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How to Write the Perfect Ending


“And they all lived happily ever after…”

Last month was all about rising action so to close out the year, we want to talk about endings.


Endings are one of the most important parts of a story and often the hardest part to write.


The way your story ends can make or break a reader’s experience. Wrap things up too quickly, and you leave the reader unsatisfied. Drag it out too long and they lose interest. Throw in an unbelievable plot point and it’ll take them right out of the story. But no pressure!


Learn more about what makes an effective story ending and get some useful tips for writing endings that are sure to leave your readers in awe.


The different types of endings

Just like there are different story arcs and character archetypes, there are a few different categories that endings fall into. Learning what they are can help you drum up ideas and find out what works best for your own story.

  • Resolved ending – A resolved ending is basically what it sounds like: everything is neatly wrapped up, with no open questions or unfinished plot lines. This type of ending is typically found in classic fairy tales and children’s books (“And they all lived happily ever after”), but it can be an effective ending for most stories, especially lighthearted, feel-good ones.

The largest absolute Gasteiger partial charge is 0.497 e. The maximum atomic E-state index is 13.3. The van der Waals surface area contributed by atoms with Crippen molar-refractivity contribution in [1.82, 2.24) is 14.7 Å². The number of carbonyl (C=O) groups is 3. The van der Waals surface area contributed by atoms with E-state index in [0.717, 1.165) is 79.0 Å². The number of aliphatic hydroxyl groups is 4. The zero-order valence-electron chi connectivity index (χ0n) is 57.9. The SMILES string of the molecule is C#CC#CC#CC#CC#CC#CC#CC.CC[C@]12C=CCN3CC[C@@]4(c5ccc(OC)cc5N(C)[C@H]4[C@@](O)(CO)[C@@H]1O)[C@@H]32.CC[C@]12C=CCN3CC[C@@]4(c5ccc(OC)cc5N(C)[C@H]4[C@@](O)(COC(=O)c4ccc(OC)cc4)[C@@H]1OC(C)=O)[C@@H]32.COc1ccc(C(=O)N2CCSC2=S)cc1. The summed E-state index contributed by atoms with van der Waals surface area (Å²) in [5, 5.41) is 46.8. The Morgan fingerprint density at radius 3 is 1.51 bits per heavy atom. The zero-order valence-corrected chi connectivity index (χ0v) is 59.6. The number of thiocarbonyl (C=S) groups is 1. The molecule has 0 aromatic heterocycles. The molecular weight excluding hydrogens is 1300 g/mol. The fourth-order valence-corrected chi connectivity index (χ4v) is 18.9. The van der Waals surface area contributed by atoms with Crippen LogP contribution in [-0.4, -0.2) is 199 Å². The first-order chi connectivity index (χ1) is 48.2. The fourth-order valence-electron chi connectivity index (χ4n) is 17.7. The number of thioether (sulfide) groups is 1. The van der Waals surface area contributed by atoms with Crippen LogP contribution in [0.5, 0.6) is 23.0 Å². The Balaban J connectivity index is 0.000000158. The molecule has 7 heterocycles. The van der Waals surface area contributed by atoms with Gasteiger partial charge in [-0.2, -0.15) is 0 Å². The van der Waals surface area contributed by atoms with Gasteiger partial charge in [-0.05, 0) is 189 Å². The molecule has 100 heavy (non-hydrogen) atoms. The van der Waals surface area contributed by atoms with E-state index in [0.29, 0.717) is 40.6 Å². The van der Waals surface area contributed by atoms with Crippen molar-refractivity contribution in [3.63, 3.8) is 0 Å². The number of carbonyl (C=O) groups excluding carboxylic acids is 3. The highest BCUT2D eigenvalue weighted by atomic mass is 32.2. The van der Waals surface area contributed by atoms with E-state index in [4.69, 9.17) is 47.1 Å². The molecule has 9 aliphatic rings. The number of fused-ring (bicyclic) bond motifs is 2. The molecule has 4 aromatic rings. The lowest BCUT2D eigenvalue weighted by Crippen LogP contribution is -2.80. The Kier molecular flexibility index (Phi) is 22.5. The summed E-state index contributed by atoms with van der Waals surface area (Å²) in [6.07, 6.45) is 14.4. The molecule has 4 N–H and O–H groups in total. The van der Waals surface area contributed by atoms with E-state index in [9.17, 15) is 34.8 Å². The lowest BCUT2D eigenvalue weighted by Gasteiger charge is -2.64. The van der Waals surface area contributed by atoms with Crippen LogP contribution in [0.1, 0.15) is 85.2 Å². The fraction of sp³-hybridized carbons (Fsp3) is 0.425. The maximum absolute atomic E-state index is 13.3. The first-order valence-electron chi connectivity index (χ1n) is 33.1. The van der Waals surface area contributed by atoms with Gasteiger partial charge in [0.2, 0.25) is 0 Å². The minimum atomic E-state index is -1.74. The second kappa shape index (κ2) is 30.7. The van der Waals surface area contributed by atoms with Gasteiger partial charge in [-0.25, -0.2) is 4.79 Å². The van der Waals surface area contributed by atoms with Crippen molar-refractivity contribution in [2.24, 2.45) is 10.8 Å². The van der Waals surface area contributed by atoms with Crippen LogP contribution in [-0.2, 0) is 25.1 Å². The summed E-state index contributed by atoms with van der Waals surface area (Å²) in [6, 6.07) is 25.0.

• Unexpected ending – This is the ending that (almost) no one sees coming. Unexpected endings include plot twists that catch the reader off guard and force them to question and reevaluate the story. This is perfect for mysteries, thrillers, and fantasy stories, but it can also add a unique aspect to any genre. The important thing is to make sure you’re leaving hints throughout the story that lead to the plot twist. Twists lose their charm if they don't make sense to the rest of the story.

  • Ambiguous ending – An ambiguous ending is one that can be interpreted in multiple ways. This type of ending often lends itself to stories with unreliable narrators. The reader isn’t able to fully trust the narrator’s interpretation of events. There might also be mixed emotions and unanswered questions posed that leave the readers to decide what happened for themselves. Perfect for book club debates!

  • Tied/circle ending – This is when the ending ties back to the beginning of the story in some way. It might take place in the same setting as the beginning, or reference some of the language or dialogue used previously. The goal isn’t simply to create a circle, but to show how much has changed over the course of the story. The Hero’s Journey is a great example of this: the Hero leaves home to go on a quest, they succeed, and then they come home again, this time with the added weight of their journey.

If you’re struggling to write an ending, try thinking about which ending type would fit best with what you have written so far. Don’t be afraid to test a few out before deciding on one!


Endings: to plot or not to plot